Kirsten and I spent the week between the 17th and the 21st of September with 18 other utterly amazing people having Chatham House Rule-governed conversations about the Future of Artificial Intelligence.
We were in Norway, in the Juvet Landscape Hotel, which is where they filmed a lot of the movie Ex Machina, and it is even more gorgeous in person. None of the rooms shown in the film share a single building space. It’s astounding as a place of both striking architectural sensibility and also natural integration as they built every structure in the winter to allow the dormancy cycles of the plants and animals to dictate when and where they could build, rather than cutting anything down.
And on our first full day here, Two Ravens flew directly over my and Kirsten’s heads.
[Image of a rainbow rising over a bend in a river across a patchy overcast sky, with the river going between two outcropping boulders, trees in the foreground and on either bank and stretching off into the distance, and absolutely enormous mountains in the background]
I am extraordinarily grateful to Andy Budd and the other members of the Clear Left team for organizing this, and to Cennydd Bowles for opening the space for me to be able to attend, and being so forcefully enthused about the prospect of my attending that he came to me with a full set of strategies in hand to get me to this place. That kind of having someone in your corner means the world for a whole host of personal reasons, but also more general psychological and socially important ones, as well.
I am a fortunate person. I am a person who has friends and resources and a bloody-minded stubbornness that means that when I determine to do something, it will more likely than not get fucking done, for good or ill.
I am a person who has been given opportunities to be in places many people will never get to see, and have conversations with people who are often considered legends in their fields, and start projects that could very well alter the shape of the world on a massive scale.
Yeah, that’s a bit of a grandiose statement, but you’re here reading this, and so you know where I’ve been and what I’ve done.
I am a person who tries to pay forward what I have been given and to create as many spaces for people to have the opportunities that I have been able to have.
I am not a monetarily wealthy person, measured against my society, but my wealth and fortune are things that strike me still and make me take stock of it all and what it can mean and do, all over again, at least once a week, if not once a day, as I sit in tension with who I am, how the world perceives me, and what amazing and ridiculous things I have had, been given, and created the space to do, because and in violent spite of it all.
So when I and others come together and say we’re going to have to talk about how intersectional oppression and the lived experiences of marginalized peoples affect, effect, and are affected and effected BY the wider techoscientific/sociotechnical/sociopolitical/socioeconomic world and what that means for how we design, build, train, rear, and regard machine minds, then we are going to have to talk about how intersectional oppression and the lived experiences of marginalized peoples affect, effect, and are affected and effected by the wider techoscientific/sociotechnical/sociopolitical/socioeconomic world and what that means for how we design, build, train, rear, and regard machine minds.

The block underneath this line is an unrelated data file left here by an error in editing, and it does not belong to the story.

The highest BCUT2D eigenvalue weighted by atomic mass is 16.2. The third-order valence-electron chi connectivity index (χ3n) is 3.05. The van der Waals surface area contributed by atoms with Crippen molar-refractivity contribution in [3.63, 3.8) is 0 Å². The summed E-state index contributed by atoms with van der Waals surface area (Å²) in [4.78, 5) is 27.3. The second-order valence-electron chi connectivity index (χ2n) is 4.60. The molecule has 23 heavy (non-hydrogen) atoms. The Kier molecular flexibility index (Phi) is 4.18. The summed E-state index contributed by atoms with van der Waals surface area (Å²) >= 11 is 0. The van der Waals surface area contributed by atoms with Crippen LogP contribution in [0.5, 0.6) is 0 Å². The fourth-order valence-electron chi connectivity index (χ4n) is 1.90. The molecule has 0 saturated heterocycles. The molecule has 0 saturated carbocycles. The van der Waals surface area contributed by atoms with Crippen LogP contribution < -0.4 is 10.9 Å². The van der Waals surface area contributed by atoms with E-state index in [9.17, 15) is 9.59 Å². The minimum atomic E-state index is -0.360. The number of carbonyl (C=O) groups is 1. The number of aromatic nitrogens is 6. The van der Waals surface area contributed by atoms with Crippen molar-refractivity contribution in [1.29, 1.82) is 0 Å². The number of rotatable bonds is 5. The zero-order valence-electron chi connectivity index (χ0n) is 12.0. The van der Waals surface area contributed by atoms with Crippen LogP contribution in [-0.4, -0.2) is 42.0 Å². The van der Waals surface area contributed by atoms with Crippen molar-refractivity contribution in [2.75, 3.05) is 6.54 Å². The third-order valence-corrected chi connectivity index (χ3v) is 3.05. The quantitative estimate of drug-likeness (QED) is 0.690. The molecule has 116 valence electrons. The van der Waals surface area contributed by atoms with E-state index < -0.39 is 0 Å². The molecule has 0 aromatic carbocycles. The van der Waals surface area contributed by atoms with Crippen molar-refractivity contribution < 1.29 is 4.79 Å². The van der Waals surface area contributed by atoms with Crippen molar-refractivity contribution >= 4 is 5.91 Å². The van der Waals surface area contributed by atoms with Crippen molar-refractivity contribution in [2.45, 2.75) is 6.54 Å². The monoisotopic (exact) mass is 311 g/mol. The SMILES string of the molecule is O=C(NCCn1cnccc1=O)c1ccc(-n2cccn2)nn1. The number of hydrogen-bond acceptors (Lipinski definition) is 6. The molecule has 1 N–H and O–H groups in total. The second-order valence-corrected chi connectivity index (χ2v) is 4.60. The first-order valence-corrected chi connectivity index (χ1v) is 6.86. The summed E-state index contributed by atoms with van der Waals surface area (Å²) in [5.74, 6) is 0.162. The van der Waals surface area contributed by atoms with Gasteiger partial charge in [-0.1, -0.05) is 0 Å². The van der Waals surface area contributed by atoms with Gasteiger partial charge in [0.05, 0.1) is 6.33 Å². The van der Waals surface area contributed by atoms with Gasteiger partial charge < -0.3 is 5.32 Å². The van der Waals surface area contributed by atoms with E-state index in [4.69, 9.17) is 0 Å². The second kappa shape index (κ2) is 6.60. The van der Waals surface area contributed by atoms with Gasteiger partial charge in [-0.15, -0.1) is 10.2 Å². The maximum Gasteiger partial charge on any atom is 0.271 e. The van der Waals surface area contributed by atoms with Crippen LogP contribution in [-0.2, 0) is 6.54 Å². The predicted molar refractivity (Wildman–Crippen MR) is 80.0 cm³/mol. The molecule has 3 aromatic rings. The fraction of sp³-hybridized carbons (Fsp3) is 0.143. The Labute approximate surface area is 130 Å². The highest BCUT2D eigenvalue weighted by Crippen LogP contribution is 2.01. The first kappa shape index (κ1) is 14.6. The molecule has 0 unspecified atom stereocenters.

My piece “Cultivating Technomoral Interrelations,” a review of Technology and the Virtues: A Philosophical Guide to a Future Worth Wanting has been up over at the Social Epistemology Research and Reply Collective for a few months, now, so I figured I should post something about it, here.
As you’ll read, I was extremely taken with Vallor’s book, and think it is a part of some very important work being done. From the piece:
Additionally, her crucial point seems to be that through intentional cultivation of the self and our society, or that through our personally grappling with these tasks, we can move the world, a stance which leaves out, for instance, notions of potential socioeconomic or political resistance to these moves. There are those with a vested interest in not having a more mindful and intentional technomoral ethos, because that would undercut how they make their money. However, it may be that this is Vallor’s intent.
The audience and goal for this book seems to be ethicists who will be persuaded to become philosophers of technology, who will then take up this book’s understandings and go speak to policy makers and entrepreneurs, who will then make changes in how they deal with the public. If this is the case, then there will already be a shared conceptual background between Vallor and many of the other scholars whom she intends to make help her to do the hard work of changing how people think about their values. But those philosophers will need a great deal more power, oversight authority, and influence to effectively advocate for and implement what Vallor suggests, here, and we’ll need sociopolitical mechanisms for making those valuative changes, as well.
[Image of the front cover of Shannon Vallor’s TECHNOLOGY AND THE VIRTUES. Circuit pathways in the shapes of trees.]
This is, as I said, one part of a larger, crucial project of bringing philosophy, the humanities, and social sciences into wide public conversation with technoscientific fields and developers. While there have always been others doing this work, it is increasingly the case that these folks are being both heeded and given institutional power and oversight authority.
As we continue the work of building these systems, and in the wake of all these recent events, more and more like this will be necessary.